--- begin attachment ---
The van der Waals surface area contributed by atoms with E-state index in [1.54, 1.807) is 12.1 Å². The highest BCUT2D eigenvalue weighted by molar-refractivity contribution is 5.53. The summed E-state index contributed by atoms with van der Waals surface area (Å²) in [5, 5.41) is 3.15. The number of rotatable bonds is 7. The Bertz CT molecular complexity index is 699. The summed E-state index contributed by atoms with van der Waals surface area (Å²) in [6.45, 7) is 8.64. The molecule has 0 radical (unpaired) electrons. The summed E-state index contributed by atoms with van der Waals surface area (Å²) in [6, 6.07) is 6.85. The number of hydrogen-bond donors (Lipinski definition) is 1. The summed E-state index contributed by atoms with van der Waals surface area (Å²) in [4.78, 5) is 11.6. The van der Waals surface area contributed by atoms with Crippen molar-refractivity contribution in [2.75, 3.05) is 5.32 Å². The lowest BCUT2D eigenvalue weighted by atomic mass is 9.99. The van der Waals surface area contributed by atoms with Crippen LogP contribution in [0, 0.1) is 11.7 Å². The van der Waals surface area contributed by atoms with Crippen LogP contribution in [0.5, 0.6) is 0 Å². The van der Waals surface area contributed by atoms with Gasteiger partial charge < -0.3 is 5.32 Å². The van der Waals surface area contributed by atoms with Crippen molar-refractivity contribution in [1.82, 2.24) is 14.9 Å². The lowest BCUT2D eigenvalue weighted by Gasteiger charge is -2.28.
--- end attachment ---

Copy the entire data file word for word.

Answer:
The van der Waals surface area contributed by atoms with E-state index in [1.54, 1.807) is 12.1 Å². The highest BCUT2D eigenvalue weighted by molar-refractivity contribution is 5.53. The summed E-state index contributed by atoms with van der Waals surface area (Å²) in [5, 5.41) is 3.15. The number of rotatable bonds is 7. The Bertz CT molecular complexity index is 699. The summed E-state index contributed by atoms with van der Waals surface area (Å²) in [6.45, 7) is 8.64. The molecule has 0 radical (unpaired) electrons. The summed E-state index contributed by atoms with van der Waals surface area (Å²) in [6, 6.07) is 6.85. The number of hydrogen-bond donors (Lipinski definition) is 1. The summed E-state index contributed by atoms with van der Waals surface area (Å²) in [4.78, 5) is 11.6. The van der Waals surface area contributed by atoms with Crippen molar-refractivity contribution in [2.75, 3.05) is 5.32 Å². The lowest BCUT2D eigenvalue weighted by atomic mass is 9.99. The van der Waals surface area contributed by atoms with Crippen LogP contribution in [0, 0.1) is 11.7 Å². The van der Waals surface area contributed by atoms with Crippen LogP contribution in [0.5, 0.6) is 0 Å². The van der Waals surface area contributed by atoms with Gasteiger partial charge < -0.3 is 5.32 Å². The van der Waals surface area contributed by atoms with Crippen molar-refractivity contribution in [1.82, 2.24) is 14.9 Å². The lowest BCUT2D eigenvalue weighted by Gasteiger charge is -2.28.